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Looking down into the valley: What would our escape route be?

 

 

 

 

 

While capturing the summit had been eventful,  now it was time to think about the day’s second crux. How were we to get down? While we had a general idea, there was some apprehension due to the snow having softened and the need to avoid avalanche prone slopes. That would take some doing, but we were confident a solution would present itself.

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This mountain hemlock, as pictured above here, that guards the end of ridge where we dropped down may be well over 400 years old. At right, Simon contemplates our next step.

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The bowl we descended with the summit looming behind

 

As we reached the end of the summit block, an appealing snow bowl with reasonably safe slopes came into view. We would start our trip downward there, plunging steps as we walked.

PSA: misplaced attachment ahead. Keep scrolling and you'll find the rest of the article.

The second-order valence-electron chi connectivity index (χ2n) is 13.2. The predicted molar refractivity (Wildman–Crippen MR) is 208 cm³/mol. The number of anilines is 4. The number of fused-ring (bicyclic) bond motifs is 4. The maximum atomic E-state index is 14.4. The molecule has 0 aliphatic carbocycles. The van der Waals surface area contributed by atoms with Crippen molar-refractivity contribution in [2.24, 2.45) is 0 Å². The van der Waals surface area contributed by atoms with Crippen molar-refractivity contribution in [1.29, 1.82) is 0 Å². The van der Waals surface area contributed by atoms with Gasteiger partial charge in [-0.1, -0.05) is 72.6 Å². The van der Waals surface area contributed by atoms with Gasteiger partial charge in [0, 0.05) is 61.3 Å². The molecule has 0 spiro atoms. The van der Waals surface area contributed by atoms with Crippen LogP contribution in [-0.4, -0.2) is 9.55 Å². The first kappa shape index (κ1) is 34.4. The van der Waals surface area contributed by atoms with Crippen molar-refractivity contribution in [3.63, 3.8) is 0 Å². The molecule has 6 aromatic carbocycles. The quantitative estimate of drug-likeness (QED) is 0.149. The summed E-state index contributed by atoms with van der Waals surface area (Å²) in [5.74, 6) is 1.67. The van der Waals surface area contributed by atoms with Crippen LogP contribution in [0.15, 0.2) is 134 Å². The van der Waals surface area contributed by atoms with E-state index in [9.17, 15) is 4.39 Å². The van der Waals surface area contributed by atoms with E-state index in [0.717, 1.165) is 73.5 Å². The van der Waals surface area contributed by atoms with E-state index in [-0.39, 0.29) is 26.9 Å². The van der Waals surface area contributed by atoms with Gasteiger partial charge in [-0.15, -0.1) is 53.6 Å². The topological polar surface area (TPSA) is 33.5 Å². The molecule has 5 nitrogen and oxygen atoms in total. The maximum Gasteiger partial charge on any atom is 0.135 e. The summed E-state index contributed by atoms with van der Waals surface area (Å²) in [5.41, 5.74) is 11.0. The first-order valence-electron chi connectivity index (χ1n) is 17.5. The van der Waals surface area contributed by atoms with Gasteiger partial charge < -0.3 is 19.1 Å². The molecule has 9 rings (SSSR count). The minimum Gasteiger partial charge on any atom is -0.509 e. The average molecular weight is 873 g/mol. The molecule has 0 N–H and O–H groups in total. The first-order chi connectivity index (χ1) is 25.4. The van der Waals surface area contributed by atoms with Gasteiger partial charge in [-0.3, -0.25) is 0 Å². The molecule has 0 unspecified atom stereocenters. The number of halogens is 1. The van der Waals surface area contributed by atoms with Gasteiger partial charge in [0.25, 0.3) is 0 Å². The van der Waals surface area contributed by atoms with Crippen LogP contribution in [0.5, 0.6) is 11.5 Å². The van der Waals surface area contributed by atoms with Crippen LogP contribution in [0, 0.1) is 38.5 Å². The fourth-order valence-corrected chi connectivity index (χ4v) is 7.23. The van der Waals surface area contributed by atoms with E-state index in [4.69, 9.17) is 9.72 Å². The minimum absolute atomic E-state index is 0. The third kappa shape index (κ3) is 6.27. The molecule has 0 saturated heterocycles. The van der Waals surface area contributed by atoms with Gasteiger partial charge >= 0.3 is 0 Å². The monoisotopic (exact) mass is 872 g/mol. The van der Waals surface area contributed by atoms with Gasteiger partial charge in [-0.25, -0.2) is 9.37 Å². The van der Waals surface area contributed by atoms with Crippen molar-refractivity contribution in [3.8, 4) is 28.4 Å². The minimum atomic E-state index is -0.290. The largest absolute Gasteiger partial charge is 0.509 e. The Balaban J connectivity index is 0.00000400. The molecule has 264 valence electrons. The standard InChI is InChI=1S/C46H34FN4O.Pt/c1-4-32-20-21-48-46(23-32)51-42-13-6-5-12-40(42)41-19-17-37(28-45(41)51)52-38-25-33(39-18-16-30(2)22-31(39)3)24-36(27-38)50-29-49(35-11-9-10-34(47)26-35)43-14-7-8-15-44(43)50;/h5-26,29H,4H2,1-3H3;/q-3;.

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Me, hiking down into the bowl below the ridge…..Photo by Simon C

 

 

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Ice axes

 

 

 

 

 

 

Next came a glissade on wet snow that enabled us to lose almost a hundred metres in elevation. At the end of the slide only quick reflexes allowed Simon to avoid a nasty broken snow bridge. Had I been in the lead I would certainly have broken through if only because my greater weight would have ensured that. As we stood about considering where we should go next, a conspicuous solution leaped out at us. A perfect ramp to our left seeemed to lead to the foot of the ridge, and since we knew that the slopes above it were reasonably safe,  we walked and glissaded our way down. It had taken merely half an hour to reach the valley floor.